Whether you opt for predigital or fully electronic A/V tools, consider providing handouts. They can give your audience a handy reference to come back to throughout a presentation, spare your listeners from excessive note-taking, may contain more information than materials used on stage, and help ensure that your audience leaves with your message, literally.
Now that you’ve assembled your ideas and transitions into a cohesive plan for a presentation, you’re ready to work in where the visual aids will go. Go through your outline and see which ideas would be best expressed, or at least enhanced, by the power of an image.
Remember the attributes of visual aids that you learned in Lesson 1? Keep them in mind throughout this process. You want to select aids that improve the audience’s understanding of the topic, provide variety, support your evidence, reinforce your points, and generate impact to make the presentation memorable.
Visual aids aren’t meant to simply dazzle your audience with cool materials and gadgets or give you a crutch to hide behind and avoid talking. Visuals serve to focus attention, arouse and sustain interest, and help you quickly get ideas across that are complicated and difficult to comprehend with words.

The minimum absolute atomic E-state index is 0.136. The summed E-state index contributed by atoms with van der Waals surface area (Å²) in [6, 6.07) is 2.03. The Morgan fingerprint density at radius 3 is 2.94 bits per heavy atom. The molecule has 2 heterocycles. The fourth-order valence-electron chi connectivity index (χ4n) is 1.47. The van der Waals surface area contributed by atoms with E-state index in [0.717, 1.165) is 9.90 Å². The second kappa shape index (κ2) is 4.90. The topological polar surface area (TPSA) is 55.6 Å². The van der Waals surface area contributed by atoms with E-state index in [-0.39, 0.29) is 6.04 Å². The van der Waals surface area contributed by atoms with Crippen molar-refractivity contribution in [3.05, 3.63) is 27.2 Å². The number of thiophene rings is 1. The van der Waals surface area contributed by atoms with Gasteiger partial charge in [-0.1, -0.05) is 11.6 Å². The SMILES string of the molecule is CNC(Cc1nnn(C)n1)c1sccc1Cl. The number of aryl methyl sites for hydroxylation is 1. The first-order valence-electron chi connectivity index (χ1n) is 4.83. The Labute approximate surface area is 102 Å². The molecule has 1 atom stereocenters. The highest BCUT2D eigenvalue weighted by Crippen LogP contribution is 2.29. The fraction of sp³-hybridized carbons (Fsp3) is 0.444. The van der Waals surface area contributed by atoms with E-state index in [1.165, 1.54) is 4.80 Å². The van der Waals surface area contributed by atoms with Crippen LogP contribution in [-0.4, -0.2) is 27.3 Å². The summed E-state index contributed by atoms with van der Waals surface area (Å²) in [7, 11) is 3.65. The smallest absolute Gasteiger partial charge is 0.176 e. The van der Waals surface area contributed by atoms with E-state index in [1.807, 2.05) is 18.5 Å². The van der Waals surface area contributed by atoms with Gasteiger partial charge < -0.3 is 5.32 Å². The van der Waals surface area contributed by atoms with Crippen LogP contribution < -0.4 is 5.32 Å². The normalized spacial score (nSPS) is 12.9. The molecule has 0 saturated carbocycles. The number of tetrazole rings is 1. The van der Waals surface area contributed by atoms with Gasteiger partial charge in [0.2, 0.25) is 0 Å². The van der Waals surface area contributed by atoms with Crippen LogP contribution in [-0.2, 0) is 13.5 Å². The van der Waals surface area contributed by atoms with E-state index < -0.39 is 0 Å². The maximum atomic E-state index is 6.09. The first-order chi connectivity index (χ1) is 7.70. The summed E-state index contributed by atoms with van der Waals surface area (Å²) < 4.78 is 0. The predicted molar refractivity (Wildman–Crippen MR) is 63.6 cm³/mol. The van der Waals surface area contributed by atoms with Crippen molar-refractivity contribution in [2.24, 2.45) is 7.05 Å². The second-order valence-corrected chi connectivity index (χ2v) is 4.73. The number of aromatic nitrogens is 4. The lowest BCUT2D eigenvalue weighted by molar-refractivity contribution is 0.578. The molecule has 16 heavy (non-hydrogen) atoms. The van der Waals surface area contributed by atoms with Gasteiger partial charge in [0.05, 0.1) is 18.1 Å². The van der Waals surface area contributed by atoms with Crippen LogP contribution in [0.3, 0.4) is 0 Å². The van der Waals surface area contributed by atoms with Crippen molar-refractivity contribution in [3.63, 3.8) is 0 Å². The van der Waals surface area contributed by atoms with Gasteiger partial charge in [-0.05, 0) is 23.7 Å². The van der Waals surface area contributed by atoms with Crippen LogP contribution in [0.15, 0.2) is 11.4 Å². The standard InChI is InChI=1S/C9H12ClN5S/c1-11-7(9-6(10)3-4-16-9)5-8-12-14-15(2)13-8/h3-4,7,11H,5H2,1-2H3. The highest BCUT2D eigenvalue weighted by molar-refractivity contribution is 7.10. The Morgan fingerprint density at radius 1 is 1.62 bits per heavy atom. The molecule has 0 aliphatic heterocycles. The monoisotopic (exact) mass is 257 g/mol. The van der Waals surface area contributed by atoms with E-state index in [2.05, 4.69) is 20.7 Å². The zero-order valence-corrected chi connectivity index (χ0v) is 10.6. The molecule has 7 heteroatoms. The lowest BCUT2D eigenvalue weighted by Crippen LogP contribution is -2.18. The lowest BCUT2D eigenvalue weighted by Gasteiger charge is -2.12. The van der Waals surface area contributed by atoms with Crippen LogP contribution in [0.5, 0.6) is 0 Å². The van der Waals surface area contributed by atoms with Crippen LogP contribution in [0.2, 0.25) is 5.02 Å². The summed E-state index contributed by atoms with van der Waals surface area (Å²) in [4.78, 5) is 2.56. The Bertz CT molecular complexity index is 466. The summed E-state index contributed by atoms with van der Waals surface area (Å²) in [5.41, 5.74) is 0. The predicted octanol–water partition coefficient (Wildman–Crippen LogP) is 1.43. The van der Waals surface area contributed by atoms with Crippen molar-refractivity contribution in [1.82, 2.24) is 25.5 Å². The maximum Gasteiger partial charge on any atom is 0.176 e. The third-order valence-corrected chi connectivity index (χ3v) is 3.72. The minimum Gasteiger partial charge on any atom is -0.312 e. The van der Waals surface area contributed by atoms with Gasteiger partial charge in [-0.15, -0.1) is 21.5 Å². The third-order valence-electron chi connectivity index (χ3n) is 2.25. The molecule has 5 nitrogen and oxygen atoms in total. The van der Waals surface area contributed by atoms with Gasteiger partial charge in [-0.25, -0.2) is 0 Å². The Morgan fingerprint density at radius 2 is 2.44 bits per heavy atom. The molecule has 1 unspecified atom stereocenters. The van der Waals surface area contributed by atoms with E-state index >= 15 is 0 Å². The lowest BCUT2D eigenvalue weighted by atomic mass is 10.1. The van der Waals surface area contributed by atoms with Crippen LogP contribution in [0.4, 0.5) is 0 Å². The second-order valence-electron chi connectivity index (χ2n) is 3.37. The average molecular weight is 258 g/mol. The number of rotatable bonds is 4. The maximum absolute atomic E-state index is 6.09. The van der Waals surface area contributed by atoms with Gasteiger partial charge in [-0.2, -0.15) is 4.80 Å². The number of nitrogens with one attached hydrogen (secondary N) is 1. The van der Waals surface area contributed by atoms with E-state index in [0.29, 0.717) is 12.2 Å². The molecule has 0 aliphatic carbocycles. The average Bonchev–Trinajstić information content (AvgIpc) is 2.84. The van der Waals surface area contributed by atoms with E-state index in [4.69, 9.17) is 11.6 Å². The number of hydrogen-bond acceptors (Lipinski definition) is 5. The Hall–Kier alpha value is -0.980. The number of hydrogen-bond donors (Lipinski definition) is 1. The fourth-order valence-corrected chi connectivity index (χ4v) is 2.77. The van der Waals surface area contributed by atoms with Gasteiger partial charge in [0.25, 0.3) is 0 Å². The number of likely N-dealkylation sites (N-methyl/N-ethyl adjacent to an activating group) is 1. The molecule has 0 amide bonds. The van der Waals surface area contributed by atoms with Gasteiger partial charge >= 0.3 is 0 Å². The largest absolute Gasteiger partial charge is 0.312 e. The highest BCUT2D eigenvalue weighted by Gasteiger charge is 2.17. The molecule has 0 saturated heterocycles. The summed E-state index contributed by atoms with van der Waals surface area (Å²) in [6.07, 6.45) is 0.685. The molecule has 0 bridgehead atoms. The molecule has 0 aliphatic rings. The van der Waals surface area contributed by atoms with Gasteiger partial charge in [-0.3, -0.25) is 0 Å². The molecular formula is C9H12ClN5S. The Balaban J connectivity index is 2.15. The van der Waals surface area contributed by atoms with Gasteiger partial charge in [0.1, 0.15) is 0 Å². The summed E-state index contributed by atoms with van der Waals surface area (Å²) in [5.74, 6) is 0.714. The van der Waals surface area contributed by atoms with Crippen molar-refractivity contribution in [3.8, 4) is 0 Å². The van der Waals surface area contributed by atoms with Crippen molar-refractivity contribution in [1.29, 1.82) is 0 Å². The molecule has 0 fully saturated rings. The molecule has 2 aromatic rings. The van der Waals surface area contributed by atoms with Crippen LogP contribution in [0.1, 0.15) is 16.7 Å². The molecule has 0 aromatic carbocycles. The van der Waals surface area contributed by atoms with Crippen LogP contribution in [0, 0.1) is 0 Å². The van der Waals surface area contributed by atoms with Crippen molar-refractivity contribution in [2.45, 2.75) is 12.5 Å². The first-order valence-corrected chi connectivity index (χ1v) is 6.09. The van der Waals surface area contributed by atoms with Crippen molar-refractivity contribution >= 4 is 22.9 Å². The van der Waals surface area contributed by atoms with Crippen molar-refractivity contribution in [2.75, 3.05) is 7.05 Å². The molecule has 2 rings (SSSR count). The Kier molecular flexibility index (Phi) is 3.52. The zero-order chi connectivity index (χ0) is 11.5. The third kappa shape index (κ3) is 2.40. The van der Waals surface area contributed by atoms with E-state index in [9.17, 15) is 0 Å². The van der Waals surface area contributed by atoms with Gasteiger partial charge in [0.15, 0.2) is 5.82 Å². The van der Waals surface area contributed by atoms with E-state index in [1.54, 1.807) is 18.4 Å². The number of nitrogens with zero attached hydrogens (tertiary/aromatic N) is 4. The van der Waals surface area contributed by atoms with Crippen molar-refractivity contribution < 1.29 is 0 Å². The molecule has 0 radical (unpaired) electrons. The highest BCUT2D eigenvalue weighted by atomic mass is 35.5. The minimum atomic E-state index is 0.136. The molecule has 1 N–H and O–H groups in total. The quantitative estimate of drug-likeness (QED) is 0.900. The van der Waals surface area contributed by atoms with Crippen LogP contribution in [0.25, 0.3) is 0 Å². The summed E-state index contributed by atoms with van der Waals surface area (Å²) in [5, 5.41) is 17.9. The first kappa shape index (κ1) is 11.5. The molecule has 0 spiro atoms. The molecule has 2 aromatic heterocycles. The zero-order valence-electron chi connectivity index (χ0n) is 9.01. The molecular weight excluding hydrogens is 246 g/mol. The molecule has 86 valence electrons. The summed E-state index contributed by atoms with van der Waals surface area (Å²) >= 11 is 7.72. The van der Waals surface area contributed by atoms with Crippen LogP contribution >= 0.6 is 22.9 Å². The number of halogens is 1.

Here are some considerations when selecting visual aids:
- How versed is the audience in this subject? How much does it need visual aids to drive home the points?
- Which points will be hard to make without some sort of visual to drive it home?
- Should I use a visual aid to reinforce some particularly important points?
Don’t forget the practical: How much time do I have and what sort of equipment can I use? You could spend hours putting together the most convincing computer and light show, but if there’s no electricity to run it, why bother? Likewise, if your presentation will be at an outdoor venue, you may want to lay off the handouts — the wind could blow them away — or make sure they’re properly bound.
That being said, certain information lends itself best to certain types of presentation materials. Keep these pros and cons in mind as you mull your options.